The TIGERS system has already benefited from two research projects supported by the UK’s innovation agency, the Technology Strategy Board (TSB). The HyBoost project consortium partners included CPT, the European Advanced Lead Acid Battery Consortium, Ford, Imperial College London, Ricardo and Valeo; and the Vehicle Integrated Powertrain Energy Recovery project known as VIPER consortium members comprised BP, CPT, Ford, IAV, Imperial College London, Jaguar Land Rover, and the University of Nottingham.

There is a continual drive within the auto industry for low carbon vehicle technologies. The new 48V DC standard provides the opportunity for a cost effective approach based on switched reluctance motor generator technology with integrated power electronics and control software. SR technology not only eliminates the need for permanent magnets made from increasingly difficult to obtain rare earth materials, but also is uniquely well suited for electrical boosting and energy recovery in downsized petrol and diesel engines. Our various applications of low voltage switched reluctance motor-generator technology are now approaching the level of readiness required by carmakers to meet near-term European CO2 emission levels—reducing further to an indicative 68-78 g/km by 2025.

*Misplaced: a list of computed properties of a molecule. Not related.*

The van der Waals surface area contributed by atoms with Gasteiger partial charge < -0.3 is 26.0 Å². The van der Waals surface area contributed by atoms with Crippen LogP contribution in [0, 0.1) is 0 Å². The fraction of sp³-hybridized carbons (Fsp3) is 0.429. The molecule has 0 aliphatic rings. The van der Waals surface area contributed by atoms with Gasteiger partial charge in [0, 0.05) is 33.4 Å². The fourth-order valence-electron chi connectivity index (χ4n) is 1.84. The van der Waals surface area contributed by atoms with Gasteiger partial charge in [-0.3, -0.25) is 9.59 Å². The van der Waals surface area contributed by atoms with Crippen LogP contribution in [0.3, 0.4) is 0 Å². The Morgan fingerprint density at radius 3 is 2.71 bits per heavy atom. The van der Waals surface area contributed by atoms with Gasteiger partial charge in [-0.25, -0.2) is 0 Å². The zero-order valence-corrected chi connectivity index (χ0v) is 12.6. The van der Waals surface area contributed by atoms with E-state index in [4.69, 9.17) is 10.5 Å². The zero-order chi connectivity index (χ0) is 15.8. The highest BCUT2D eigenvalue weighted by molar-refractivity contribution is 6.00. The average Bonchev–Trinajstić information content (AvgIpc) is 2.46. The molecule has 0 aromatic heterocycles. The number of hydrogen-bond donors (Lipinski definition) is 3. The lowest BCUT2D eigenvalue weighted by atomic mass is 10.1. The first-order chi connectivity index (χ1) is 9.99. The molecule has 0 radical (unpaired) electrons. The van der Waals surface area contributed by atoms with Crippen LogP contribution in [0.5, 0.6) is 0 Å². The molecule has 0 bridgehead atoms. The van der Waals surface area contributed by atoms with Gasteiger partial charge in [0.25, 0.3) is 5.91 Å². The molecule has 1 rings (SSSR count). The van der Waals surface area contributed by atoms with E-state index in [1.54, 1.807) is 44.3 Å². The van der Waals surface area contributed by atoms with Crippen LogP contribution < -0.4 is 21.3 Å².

—Nick Pascoe


  • John Kelly, Peter Scanes, Paul Bloore (2014) “Specification and Design of a Switched Reluctance 48V Belt Integrated Starter Generator (B-ISG) for Mild Hybrid Passenger Car Applications” Technical Paper 2014-04-01

  • Andrew Haughton, Andy Dickinson (2014) “Development of an Exhaust Driven Turbine-Generator Integrated Gas Energy Recovery System (TIGERS)” Technical Paper 2014-01-1873



Still have not seen much from these guys except the "Cobra" unit. Is it in use on any production engine?

CPT's component test results released to date and modeled projections look interesting, and if they can really make the Switched Reluctance technology hold up then this would really be a nice addition to the toolkit. Mild hybrids could really step out into the sun if an electrically-boosted turbo could help overcome the "hesitation" from start-stop. Also the TIGERS machine looks strong enough to provide creep propulsion. Looking forward to the papers...